“The owner of the buildings was not redeveloping them,” Wolfram said. “They sat in suspended animation for years and nothing happened. So we’re moving it forward and we’re in the process of applying for a MEDC grant that will be helpful with the laundry list of improvements that need to be made.”

While happy to see the Dawn Theater being repaired back to its original state, Hillsdale resident Penny Swan said she disagrees with the way the city is going about it.

“I think it’s great that they’re doing things with it, but I don’t like that the city is involved,” Swan said. “If this all happened in the private sector I’d be more happy with the result.”

Swan said she was upset the city paid more than the appraised price for the theater, in part due to the package deal that tied its purchase to the Keefer House.

Harner disagreed, and said he believes the Dawn Theater may be the perfect project to help with economic development.

“Throughout the state of Michigan communities have seen revitalization when they have re-development efforts surrounding a local theater,” Harner said. “I don’t see any reason why that wouldn’t work here. If the right person comes along, it’s going to be a great place.”


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Thomas Novelly
Collegian Editor-in-Chief, Thomas Novelly was born in Novi, Michigan, but was raised in Franklin, Tennessee, making him a self-proclaimed "Yankee gone South." Thomas began writing for The Collegian as a sophomore, and since has served as a reporter, columnist, and Assistant City News Editor. He has also worked for two major publications, interning at the Washington Free Beacon in D.C. and The Tennessean in Nashville. His work has been seen in National publications such as CBS News, National Review Online, Stars And Stripes, and USA Today. Follow him on Twitter @TomNovelly.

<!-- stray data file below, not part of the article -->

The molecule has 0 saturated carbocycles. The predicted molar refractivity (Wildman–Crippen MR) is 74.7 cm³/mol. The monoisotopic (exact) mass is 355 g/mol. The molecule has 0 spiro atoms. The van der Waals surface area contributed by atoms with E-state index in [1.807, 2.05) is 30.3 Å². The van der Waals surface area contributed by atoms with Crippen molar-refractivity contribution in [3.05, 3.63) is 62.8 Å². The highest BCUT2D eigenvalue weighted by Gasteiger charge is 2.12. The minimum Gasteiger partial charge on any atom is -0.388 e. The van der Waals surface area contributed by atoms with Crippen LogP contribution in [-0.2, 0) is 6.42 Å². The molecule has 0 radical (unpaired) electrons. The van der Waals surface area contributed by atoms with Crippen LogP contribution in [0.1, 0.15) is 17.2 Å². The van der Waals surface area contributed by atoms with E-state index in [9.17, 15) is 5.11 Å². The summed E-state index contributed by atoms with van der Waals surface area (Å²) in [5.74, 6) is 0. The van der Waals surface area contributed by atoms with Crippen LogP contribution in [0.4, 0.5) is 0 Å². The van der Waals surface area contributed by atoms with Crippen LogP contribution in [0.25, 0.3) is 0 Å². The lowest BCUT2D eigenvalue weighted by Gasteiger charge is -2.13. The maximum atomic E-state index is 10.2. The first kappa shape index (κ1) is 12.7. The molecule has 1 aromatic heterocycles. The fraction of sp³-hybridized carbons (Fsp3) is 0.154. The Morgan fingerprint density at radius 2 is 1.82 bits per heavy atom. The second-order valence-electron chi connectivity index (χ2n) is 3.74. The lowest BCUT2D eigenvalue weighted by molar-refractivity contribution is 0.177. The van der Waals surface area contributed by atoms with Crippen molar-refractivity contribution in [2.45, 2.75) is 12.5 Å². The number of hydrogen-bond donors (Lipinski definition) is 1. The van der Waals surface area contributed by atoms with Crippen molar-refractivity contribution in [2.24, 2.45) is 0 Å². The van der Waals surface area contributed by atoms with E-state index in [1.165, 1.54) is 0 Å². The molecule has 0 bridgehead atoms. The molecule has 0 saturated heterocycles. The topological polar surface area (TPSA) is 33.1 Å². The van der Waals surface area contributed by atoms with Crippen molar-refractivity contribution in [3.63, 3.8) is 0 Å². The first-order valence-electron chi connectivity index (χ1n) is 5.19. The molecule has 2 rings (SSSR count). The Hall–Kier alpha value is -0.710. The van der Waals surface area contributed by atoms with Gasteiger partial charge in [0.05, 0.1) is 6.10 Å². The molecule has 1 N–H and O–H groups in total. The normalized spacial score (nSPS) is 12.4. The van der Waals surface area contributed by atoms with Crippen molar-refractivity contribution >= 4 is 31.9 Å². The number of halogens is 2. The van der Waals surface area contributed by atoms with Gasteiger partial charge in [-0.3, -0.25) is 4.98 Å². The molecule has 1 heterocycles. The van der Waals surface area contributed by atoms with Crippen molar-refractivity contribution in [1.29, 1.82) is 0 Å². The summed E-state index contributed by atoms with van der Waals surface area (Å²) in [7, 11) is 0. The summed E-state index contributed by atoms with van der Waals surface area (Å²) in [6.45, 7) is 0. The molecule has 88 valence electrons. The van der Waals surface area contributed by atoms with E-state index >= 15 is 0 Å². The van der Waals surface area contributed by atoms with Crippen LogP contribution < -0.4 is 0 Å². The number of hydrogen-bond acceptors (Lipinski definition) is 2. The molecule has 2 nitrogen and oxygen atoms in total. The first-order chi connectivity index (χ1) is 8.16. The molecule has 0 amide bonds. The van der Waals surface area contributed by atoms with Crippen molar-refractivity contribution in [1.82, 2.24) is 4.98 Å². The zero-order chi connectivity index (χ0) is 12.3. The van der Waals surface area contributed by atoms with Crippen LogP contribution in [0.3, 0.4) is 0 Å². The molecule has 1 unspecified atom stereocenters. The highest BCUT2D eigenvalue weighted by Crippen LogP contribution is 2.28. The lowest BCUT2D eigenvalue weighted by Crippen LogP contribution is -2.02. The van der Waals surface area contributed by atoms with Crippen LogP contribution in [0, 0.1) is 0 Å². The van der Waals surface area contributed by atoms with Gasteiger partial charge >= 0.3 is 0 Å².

• Tyler Groenendal

    I look forward to the article in 2022 when the Dawn closes…again.

  • Ellsworth_Toohey

    The irony of so many college employees and those connected with the college being involved in goverment grant programs and command economy practices is not being lost on many.

    • disqus_odKVC5cL1k

      The tax money is already gone to the state. Now either the city can get it back, or some other city will take it. Would it be better spent on fixing the roads, yes, but you aren’t getting a grant approved to do that, it doesn’t fit the command planners at the state or national level. So the trick is to get grants to pay for things that the city needs to buy anyway, like the fire truck, then get a grant for the truck and put the money not spent to the roads. See, you just used grant money to pay for the road, you just couldn’t send the package in stating it that way. The city financial condition makes it pretty easy to make the case there’s no money for whatever is asked for.

      The budget is already in the red, any money that can be brought in from anything should be attempted. The Dawn or Keefer, those are both losing propositions. The buildings, until they started to fall into the street could have been left to rot. Getting grant money also requires local money, so while the local loss is smaller, it’s still wasted money, and unless there is a buyer waiting in the wings on either of them, and return more than the city cut to the city, it’s a simple case of a bad investment. With a shrinking fund balance, the city can hardly afford to make these mistakes.